05/16/2023, 11:13 PM

A typical simple limit for exp(x) is given by

(1 + x/n)^n

for n going to +oo.

How do we improve this and what do we mean by improving ?

exp(x) = exp(x/n)^n = (1 + x/n + ...)^n

So the above limit comes from the taylor series of exp(x).

We can improve this by getting more taylor terms.

Or we can replace n with 2n.

(1 + x/(2n))^(2n)

and simplify.

This also gives a similar limit but with different coefficients.

Notice that getting more taylor terms is better.

In general getting more terms from a series expansion is better than replacing n, although it depends.

Another way to improve is to use other series expansions.

It is also possible to get a limit of the form

f(x,n)^n = 1 + x + x^2 + ...( terms with n and x )

which is in a sense better. It depends on what we want, getting the first terms correct and not caring about the cubic approximation term or getting fast convergeance for all terms but none exact ?

How to achieve this might seem mysterious but it is usually not that hard.

Just combining series expansions and replacements of n.

This is reached for instance like this :

We take a simple pade for exp(x/n)^n

so we get

((2n + x)/(2n - x))^n

= 1 + x + x^2 /2 + (1/6 + 1/(12 n^2) ) x^3 ... ( terms with n and x )

we replace n with 2n

((4n + x)/(4n - x))^(2n)

and then similarly

( ((4n + x) (8n + x)^2)/((4n - x)(8n - x)^2) )^n

= 1 + x + x^2/2 + (1/6 + 5/(384 n^2)) x^3 + ( terms with n and x )

which is also just a second degree but the cubic terms is better !

We can go further

c = solution of 1 + 2x - 2 x^3 = 0.

[( (n - cx) (n + x)^(c + 1/2) )/( (n + cx) (n - x)^(c + 1/2) ) ]^n = 1 + x + x^2/2 + x^3/6 + x^4/24 + (1/120 - c^2 / (5 n^4) ) x^5 + ...

Now most functions are more complicated than exp.

And c is irrational.

Also I want the approximation to satisfy functional equations like exp or almost.

so I want

f(-x) = 1/f(x)

notice g(x)/g(-x) satisfies that.

We also want

f(x) = f(x)/f(-x) such that f(-x) ( or f(x) ) has no zero on the real line.

Therefore i choose the following approximation (based on pade of equal degree in denom and nom)

exp(x) === (1 + x/2 + x^2/9)/(1 - x/2 + x^2/9)

notice we have f(-x) = 1/f(x)

and g(x) = 1 + x/2 + x^2/9 has no zeros on the real line.

(min = 7/16 at x = - 9/4 )

So finally ( x ->> x/n , exp(x) = exp(x/n)^n )

exp(x) = [(n^2 + x/2 n + x^2/9)/(n^2 - x/2 n + x^2/9)]^n

Now since you guys have certainly thought about this , I wonder if you have other ideas ?

I know there is an iteration too, and ofcourse series and such but I am looking for simple iterations.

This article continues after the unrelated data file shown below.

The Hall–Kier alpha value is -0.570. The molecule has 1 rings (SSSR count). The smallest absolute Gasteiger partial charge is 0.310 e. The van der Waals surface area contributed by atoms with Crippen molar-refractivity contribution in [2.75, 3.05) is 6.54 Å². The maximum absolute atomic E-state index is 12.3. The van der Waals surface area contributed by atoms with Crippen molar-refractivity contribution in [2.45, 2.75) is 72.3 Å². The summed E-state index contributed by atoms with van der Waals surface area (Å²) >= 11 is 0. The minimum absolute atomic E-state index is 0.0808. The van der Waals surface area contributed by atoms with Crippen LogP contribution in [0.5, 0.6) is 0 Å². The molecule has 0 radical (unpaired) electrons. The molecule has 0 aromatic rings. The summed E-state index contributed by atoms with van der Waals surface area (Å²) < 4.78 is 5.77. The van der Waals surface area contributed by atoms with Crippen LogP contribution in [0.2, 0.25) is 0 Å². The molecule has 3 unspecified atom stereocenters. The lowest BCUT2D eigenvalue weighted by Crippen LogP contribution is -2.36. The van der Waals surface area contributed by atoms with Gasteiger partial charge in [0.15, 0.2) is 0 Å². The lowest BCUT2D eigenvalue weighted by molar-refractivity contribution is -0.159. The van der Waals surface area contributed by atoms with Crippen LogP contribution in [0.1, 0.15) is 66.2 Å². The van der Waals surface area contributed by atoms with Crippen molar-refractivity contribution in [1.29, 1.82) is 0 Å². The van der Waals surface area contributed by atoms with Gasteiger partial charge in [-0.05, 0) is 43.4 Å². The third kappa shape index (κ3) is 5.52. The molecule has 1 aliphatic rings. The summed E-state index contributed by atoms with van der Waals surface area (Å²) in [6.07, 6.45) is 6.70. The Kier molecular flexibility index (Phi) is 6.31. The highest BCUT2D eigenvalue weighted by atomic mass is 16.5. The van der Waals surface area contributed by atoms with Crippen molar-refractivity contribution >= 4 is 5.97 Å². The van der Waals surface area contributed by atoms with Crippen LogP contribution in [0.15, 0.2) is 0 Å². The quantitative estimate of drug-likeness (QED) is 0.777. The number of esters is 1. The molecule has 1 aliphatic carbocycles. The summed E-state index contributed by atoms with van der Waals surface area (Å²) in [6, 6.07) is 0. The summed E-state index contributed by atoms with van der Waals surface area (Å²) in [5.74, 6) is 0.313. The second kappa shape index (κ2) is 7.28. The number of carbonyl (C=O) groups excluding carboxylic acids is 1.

Also this method does not use too much data.

Notice this works for other bases too.

regards

tommy1729

(1 + x/n)^n

for n going to +oo.

How do we improve this and what do we mean by improving ?

exp(x) = exp(x/n)^n = (1 + x/n + ...)^n

So the above limit comes from the taylor series of exp(x).

We can improve this by getting more taylor terms.

Or we can replace n with 2n.

(1 + x/(2n))^(2n)

and simplify.

This also gives a similar limit but with different coefficients.

Notice that getting more taylor terms is better.

In general getting more terms from a series expansion is better than replacing n, although it depends.

Another way to improve is to use other series expansions.

It is also possible to get a limit of the form

f(x,n)^n = 1 + x + x^2 + ...( terms with n and x )

which is in a sense better. It depends on what we want, getting the first terms correct and not caring about the cubic approximation term or getting fast convergeance for all terms but none exact ?

How to achieve this might seem mysterious but it is usually not that hard.

Just combining series expansions and replacements of n.

This is reached for instance like this :

We take a simple pade for exp(x/n)^n

so we get

((2n + x)/(2n - x))^n

= 1 + x + x^2 /2 + (1/6 + 1/(12 n^2) ) x^3 ... ( terms with n and x )

we replace n with 2n

((4n + x)/(4n - x))^(2n)

and then similarly

( ((4n + x) (8n + x)^2)/((4n - x)(8n - x)^2) )^n

= 1 + x + x^2/2 + (1/6 + 5/(384 n^2)) x^3 + ( terms with n and x )

which is also just a second degree but the cubic terms is better !

We can go further

c = solution of 1 + 2x - 2 x^3 = 0.

[( (n - cx) (n + x)^(c + 1/2) )/( (n + cx) (n - x)^(c + 1/2) ) ]^n = 1 + x + x^2/2 + x^3/6 + x^4/24 + (1/120 - c^2 / (5 n^4) ) x^5 + ...

Now most functions are more complicated than exp.

And c is irrational.

Also I want the approximation to satisfy functional equations like exp or almost.

so I want

f(-x) = 1/f(x)

notice g(x)/g(-x) satisfies that.

We also want

f(x) = f(x)/f(-x) such that f(-x) ( or f(x) ) has no zero on the real line.

Therefore i choose the following approximation (based on pade of equal degree in denom and nom)

exp(x) === (1 + x/2 + x^2/9)/(1 - x/2 + x^2/9)

notice we have f(-x) = 1/f(x)

and g(x) = 1 + x/2 + x^2/9 has no zeros on the real line.

(min = 7/16 at x = - 9/4 )

So finally ( x ->> x/n , exp(x) = exp(x/n)^n )

exp(x) = [(n^2 + x/2 n + x^2/9)/(n^2 - x/2 n + x^2/9)]^n

Now since you guys have certainly thought about this , I wonder if you have other ideas ?

I know there is an iteration too, and ofcourse series and such but I am looking for simple iterations.

Also this method does not use too much data.

Notice this works for other bases too.

regards

tommy1729